Every employer states that one of the qualities they need in a prospective employee is self-drive. Now all job seekers now indicate they are ‘self-driven’.
As an employer, how do you assess whether a prospective employee is indeed self-driven?
How to assess self-drive?
The quality of the cover letter and CV of an applicant says a lot. Is the cover letter customized to the new job requirements? Does the cover letter demonstrate the applicants understanding of the organization, business model and gaps which the candidate feels they are the best people to close? Is the CV up-to-date and relevant for the position applied for? Does it highlight the skills and qualifications of the candidate that are relevant for the position?
Many job applicants send the same CV to different jobs. That may indicate a lack of self-drive and attention to details.
A case in point
I was asked by an entrepreneur to join their interview panel and help in selecting a suitable candidate for the role of an accountant they were filling. The company was looking for a self-driven person who pays attention to details as well.
The interview was set to assess the candidate based on how they responded to the mess they found at the reception.
The interviewers scattered some papers at the reception area and the US $50 note below the reception seat, placed in such a way someone would see the note from all angles. We were seeing the behavior of the candidates through the CCTV. This being private property, with CCTV warning notices in visible places, it was perfectly fine to do so since the reception area is a public place.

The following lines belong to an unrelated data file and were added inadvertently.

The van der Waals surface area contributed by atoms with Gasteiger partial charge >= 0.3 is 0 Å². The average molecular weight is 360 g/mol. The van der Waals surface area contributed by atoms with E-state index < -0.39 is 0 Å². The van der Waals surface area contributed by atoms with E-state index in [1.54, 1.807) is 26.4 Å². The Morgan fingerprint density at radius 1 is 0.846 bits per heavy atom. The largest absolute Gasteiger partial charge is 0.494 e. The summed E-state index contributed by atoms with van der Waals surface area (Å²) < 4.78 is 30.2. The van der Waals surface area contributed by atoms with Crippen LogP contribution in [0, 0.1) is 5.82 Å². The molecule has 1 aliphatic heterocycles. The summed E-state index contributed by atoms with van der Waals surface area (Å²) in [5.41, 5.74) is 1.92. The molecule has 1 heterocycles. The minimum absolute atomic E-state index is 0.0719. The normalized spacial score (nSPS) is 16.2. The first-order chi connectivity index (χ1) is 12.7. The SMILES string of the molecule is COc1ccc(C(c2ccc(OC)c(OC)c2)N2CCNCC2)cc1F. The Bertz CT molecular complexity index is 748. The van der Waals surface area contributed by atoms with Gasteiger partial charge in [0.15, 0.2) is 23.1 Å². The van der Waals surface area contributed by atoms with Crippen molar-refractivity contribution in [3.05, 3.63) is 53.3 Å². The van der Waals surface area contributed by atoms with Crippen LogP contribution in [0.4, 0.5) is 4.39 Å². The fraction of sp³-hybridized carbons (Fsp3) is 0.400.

Only one out of six candidates that had been shortlisted, addressed the mess at the reception. He arrived. Pushed the door open, greeted the receptionist who was seated in such a way that they could not see what is in front of the scattered paper at the reception – you know how reception tables are designed. While seated, one can see only see the visitor but not on the floor.
The young man collected the paper, and moved with it and handed it over to the receptionist. And explained what had brought him. After being given a form to fill and directed to a seat, as he completed it, he saw the note. He picked it and moved to the reception, “I’ve found this money in a seat, someone could have left it there.” And handed it over.
This particular candidate came last in the panel interviews but he had demonstrated a lot of common sense, attention to detail and trust. Two of the six candidates tried to pocket the note and were not interviewed by the panel at all. It was too much. If someone could attempt to pick money from the reception in daylight, what about when they are given an accounting role?
In the end, the job went to the young man who had demonstrated trust, attention to detail and self-drive. Picking the paper without having been asked to do so indicated self-drive to the committee. The ability to see something out of order and fix it without waiting for someone to ask you, tells a lot about one’s upbringing, intellect, and common sense.
You can train how work can be done but not passion and integrity.
Copyright Mustapha B Mugisa, 2019. All rights reserved.